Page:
• Does DAA Therapy for HCV Infection Increase Survival in Patients Who Have Responded to Treatment for Hepatocellular Carcinoma?

Does DAA Therapy for HCV Infection Increase Survival in Patients Who Have Responded to Treatment for Hepatocellular Carcinoma?

In patients who have received successful treatment for HCV-related hepatocellular carcinoma (HCC), eradication of the HCV infection with direct-acting antiviral (DAA) significantly reduces risk of death, researchers report in the November issue of Gastroenterology. Chronic hepatitis C virus (HCV) infection is the most common cause of HCC in North America and Europe. DAA

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  • Why Are Patients Cured of HCV Infection Still at Risk for Liver Cancer?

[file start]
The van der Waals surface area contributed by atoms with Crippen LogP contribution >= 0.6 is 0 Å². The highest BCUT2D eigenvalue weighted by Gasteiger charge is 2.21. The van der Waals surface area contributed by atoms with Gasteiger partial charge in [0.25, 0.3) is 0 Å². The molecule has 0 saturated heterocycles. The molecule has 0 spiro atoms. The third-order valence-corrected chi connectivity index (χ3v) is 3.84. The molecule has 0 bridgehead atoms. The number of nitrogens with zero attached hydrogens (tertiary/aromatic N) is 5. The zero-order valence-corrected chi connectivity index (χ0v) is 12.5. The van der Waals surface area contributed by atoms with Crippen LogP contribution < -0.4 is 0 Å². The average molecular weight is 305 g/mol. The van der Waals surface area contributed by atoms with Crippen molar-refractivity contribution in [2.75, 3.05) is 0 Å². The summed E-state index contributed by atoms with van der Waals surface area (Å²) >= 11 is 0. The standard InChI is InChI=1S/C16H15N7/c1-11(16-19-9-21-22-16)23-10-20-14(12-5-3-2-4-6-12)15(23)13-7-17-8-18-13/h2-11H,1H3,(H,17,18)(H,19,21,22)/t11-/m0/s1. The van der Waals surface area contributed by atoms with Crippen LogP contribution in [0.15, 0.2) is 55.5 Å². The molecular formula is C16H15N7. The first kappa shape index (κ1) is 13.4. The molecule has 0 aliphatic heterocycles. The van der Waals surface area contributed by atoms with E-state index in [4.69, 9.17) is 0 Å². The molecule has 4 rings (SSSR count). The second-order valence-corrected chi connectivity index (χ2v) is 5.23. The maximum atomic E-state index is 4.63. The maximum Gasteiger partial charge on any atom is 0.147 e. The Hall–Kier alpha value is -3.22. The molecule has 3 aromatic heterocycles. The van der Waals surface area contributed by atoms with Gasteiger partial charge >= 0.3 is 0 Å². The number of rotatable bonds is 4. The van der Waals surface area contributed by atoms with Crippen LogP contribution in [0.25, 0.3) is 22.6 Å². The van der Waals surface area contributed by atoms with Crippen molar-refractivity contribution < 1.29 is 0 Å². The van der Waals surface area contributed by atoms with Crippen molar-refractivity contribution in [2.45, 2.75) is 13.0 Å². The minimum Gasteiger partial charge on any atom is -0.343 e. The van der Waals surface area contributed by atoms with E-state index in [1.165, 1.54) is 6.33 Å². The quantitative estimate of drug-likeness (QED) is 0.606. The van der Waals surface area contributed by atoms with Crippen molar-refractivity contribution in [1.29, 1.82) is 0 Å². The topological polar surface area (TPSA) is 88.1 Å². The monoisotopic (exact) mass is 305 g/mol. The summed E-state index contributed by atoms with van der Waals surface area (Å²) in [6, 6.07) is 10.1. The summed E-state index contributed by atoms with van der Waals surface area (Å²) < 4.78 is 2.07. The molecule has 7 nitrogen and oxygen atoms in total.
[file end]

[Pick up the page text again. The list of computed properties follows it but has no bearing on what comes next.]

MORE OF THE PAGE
Why Are Patients Cured of HCV Infection Still at Risk for Liver Cancer?

Chronic infection with the hepatitis C virus (HCV) causes epigenetic changes in liver cells that alter gene expression patterns and continue to affect risk for hepatocellular carcinoma (HCC), regardless of patients’ response to direct-activating antiviral (DAA) agents, researchers report in the June issue of Gastroenterology. These alterations might be targeted

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  • Review: How Does the Tumor Stroma Contribute to Pancreatic Cancer Progression, and Can We Stop It?

Review: How Does the Tumor Stroma Contribute to Pancreatic Cancer Progression, and Can We Stop It?